A massive 7.8 magnitude earthquake hit Nepal on April 25, 2015, causing tremors that reached as far as northern India and Pakistan. The death toll exceeded 9,000 and a state of emergency was declared. In the aftermath of the earthquake, landslides and avalanches occurred, triggered by heavy rains and aftershocks. These events caused additional deaths and further damage to infrastructure in already devastated regions.
Over 2.8 million people were displaced. The thousands of families left homeless were increasingly vulnerable to contracting communicable disease. As a result, families were in great need of clean water and basic hygiene supplies. Without immediate intervention, these conditions would only worsen as the outbreak of diseases like cholera threatened vulnerable families.
9,000 PEOPLE KILLED
2.8 MILLION PEOPLE DISPLACED
Within 48 hours of the earthquake hitting Nepal, GlobalMedic’s Rapid Response Team was deployed and responding with urgently needed humanitarian aid.
During the initial emergency phase immediately following the earthquake, GlobalMedic operated several large-scale community water purification systems in order to restore access to clean, drinking water. By operating these units in areas that served a large number of vulnerable families – such as evacuation centres, hospitals and makeshift camps – our team was able to most effectively reach as many people as possible. In total 65 AP700, 1 AP3000, 1 AR10, and 4 Trekker Community Water Purification Systems were deployed during this response, supporting thousands of people with safe drinking water.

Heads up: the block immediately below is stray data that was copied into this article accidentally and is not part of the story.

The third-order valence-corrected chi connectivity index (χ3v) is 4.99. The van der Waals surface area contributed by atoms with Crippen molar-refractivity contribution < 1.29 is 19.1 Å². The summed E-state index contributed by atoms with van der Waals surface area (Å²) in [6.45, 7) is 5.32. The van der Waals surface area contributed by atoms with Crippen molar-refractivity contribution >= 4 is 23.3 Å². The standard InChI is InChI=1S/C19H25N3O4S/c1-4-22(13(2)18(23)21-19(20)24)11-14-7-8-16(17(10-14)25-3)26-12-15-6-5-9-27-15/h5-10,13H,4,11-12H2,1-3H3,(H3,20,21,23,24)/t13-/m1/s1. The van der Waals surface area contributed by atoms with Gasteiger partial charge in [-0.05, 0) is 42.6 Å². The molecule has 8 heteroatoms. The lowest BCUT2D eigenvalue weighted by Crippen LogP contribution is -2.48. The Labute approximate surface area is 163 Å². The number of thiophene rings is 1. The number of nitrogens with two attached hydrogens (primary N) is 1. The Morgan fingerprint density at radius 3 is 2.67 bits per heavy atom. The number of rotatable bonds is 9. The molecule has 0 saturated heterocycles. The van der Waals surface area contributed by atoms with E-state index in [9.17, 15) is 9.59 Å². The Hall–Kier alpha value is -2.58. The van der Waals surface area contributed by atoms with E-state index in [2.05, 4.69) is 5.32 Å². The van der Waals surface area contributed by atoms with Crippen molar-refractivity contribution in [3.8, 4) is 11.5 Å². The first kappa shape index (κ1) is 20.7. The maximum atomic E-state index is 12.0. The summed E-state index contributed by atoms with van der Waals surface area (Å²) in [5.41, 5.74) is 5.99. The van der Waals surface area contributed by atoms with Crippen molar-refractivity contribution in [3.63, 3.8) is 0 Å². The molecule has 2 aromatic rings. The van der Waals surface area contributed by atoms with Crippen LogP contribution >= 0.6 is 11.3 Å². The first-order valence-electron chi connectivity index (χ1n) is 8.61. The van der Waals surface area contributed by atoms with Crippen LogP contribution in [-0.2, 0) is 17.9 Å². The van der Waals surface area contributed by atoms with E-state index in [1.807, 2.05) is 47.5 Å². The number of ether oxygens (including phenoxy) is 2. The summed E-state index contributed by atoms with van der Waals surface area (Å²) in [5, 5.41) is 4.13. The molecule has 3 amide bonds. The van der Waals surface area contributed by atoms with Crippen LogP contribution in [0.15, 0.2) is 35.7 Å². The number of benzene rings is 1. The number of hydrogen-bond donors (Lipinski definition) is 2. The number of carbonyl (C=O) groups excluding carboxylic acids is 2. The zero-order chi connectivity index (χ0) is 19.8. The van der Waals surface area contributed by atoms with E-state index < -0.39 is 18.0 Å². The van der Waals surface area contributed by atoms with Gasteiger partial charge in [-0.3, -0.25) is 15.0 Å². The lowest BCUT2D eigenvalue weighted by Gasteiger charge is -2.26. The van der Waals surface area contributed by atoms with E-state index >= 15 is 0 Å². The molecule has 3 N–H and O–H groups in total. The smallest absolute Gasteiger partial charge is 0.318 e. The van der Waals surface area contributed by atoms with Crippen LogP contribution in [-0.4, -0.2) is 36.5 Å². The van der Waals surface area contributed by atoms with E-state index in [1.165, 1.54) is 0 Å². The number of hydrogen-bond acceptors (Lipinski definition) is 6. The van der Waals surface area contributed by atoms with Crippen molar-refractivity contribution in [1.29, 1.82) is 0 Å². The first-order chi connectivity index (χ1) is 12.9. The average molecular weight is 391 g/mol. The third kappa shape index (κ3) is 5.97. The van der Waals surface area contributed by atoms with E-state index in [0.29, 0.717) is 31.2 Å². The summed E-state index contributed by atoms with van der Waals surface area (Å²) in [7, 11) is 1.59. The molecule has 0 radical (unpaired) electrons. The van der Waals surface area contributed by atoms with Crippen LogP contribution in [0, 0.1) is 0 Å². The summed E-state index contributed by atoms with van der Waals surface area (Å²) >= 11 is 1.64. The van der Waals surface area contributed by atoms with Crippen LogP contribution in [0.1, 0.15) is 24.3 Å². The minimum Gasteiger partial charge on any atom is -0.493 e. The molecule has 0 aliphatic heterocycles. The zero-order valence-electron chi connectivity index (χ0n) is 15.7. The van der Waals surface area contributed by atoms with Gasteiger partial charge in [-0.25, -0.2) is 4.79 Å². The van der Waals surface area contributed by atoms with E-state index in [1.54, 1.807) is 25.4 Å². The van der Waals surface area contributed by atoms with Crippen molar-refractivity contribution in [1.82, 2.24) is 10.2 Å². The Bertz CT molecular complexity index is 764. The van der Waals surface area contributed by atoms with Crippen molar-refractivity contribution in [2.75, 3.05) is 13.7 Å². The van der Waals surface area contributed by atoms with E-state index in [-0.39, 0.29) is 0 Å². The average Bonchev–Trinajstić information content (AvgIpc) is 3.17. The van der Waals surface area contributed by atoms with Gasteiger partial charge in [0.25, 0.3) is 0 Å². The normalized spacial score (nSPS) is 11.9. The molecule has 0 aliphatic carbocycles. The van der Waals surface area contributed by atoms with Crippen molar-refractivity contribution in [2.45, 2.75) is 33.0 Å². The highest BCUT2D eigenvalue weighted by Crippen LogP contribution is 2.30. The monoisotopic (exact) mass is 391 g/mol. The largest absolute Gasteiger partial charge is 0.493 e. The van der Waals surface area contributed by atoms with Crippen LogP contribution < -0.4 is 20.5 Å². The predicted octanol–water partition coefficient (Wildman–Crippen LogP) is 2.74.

In order to restore access to clean drinking water at the household level as well as the community level, GlobalMedic distributed 5,878 Rainfresh Household Water Purification Units. These units comprised of 4 ceramic candle filters that can provide clean drinking water for up to one year. The filters, along with their installation accessories, were procured in Canada and air freighted to meet the RRT when they arrived in Nepal. The buckets required to complete the unit were procured locally in order to ensure distribution of the unit could happen in the quickest manner. During Rainfresh distributions, the RRT provided demonstrations on how to properly use and maintain the units.
A need for family hygiene and emergency items was identified in many of the hardest hit districts in Nepal. GlobalMedic produced items locally and assembled Family Hygiene Kits designed to serve the needs of an average family for approximately two months. 6,655 Family Hygiene kits were distributed, each including soap, laundry soap, toothbrushes, toothpaste, nail clippers, hair oil, combs, underwear, sanitary cloths, diapers, safety pins, a mug, a blanket, towels, a flashlight and batteries, tarps, rope, oral rehydration salts, a bucket and a jerry can.
Another primary need following the earthquake was a shelter solution to replace damaged critical infrastructure. GlobalMedic installed 1 Alaska, 62 Celina and 7 Eureka large-scale tents to support hospital functioning and the delivery of educational programming. Tents were also used to establish Child Friendly Spaces where psychosocial programming was provided to help mitigate the trauma felt by many children affected by the earthquake.
With over 2.8 million people displaced and a huge percentage of the population living outside of their homes due to fears of aftershocks and structural damage to buildings, a household shelter response was also crucial. Through the distribution of household tents, GlobalMedic was able to secure housing for 315 vulnerable families whose homes had been entirely destroyed as a result of the earthquake.
GlobalMedic also deployed our RescUAV Team to provide aerial information for the RRT and support not only GlobalMedic’s response, but also other agencies and local government authorities. RescUAV support was requested in several instances. Most notably, GlobalMedic utilized the SkyRanger during the Nepali Special Forces search and rescue operation for an American helicopter that had crashed, killing US Marines and Nepali soldiers. The recorded information was provided to the officials conducting the operation and provided them with crucial information throughout the search for the helicopter.